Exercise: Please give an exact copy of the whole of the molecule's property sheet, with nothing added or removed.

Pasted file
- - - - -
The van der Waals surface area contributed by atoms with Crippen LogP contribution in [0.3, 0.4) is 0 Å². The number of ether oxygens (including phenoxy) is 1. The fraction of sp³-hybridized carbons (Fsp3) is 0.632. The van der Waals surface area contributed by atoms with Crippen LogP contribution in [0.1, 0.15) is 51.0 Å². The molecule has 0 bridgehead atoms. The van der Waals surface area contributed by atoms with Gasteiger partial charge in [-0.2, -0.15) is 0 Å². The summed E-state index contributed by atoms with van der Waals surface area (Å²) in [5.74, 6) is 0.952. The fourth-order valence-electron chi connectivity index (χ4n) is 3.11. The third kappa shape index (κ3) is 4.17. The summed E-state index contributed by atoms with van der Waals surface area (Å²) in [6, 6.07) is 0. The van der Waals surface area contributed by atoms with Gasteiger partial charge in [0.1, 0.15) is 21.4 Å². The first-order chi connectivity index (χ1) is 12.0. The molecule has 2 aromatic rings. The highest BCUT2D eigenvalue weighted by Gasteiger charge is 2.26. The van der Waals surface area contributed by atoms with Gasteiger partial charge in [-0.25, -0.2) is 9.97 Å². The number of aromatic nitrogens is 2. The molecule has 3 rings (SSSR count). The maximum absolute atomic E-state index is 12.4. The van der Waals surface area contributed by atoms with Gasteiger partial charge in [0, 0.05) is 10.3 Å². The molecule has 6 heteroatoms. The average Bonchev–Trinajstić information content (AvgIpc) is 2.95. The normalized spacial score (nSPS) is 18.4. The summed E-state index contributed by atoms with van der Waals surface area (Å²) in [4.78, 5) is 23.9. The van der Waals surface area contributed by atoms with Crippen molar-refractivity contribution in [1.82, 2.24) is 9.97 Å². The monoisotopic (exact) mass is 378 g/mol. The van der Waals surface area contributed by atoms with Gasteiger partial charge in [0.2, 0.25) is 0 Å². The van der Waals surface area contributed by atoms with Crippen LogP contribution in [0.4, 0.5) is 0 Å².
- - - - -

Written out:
The van der Waals surface area contributed by atoms with Crippen LogP contribution in [0.3, 0.4) is 0 Å². The number of ether oxygens (including phenoxy) is 1. The fraction of sp³-hybridized carbons (Fsp3) is 0.632. The van der Waals surface area contributed by atoms with Crippen LogP contribution in [0.1, 0.15) is 51.0 Å². The molecule has 0 bridgehead atoms. The van der Waals surface area contributed by atoms with Gasteiger partial charge in [-0.2, -0.15) is 0 Å². The summed E-state index contributed by atoms with van der Waals surface area (Å²) in [5.74, 6) is 0.952. The fourth-order valence-electron chi connectivity index (χ4n) is 3.11. The third kappa shape index (κ3) is 4.17. The summed E-state index contributed by atoms with van der Waals surface area (Å²) in [6, 6.07) is 0. The van der Waals surface area contributed by atoms with Gasteiger partial charge in [0.1, 0.15) is 21.4 Å². The first-order chi connectivity index (χ1) is 12.0. The molecule has 2 aromatic rings. The highest BCUT2D eigenvalue weighted by Gasteiger charge is 2.26. The van der Waals surface area contributed by atoms with Gasteiger partial charge in [-0.25, -0.2) is 9.97 Å². The number of aromatic nitrogens is 2. The molecule has 3 rings (SSSR count). The maximum absolute atomic E-state index is 12.4. The van der Waals surface area contributed by atoms with Gasteiger partial charge in [0, 0.05) is 10.3 Å². The molecule has 6 heteroatoms. The average Bonchev–Trinajstić information content (AvgIpc) is 2.95. The normalized spacial score (nSPS) is 18.4. The summed E-state index contributed by atoms with van der Waals surface area (Å²) in [4.78, 5) is 23.9. The van der Waals surface area contributed by atoms with Crippen molar-refractivity contribution in [1.82, 2.24) is 9.97 Å². The monoisotopic (exact) mass is 378 g/mol. The van der Waals surface area contributed by atoms with Gasteiger partial charge in [0.2, 0.25) is 0 Å². The van der Waals surface area contributed by atoms with Crippen LogP contribution in [0.4, 0.5) is 0 Å².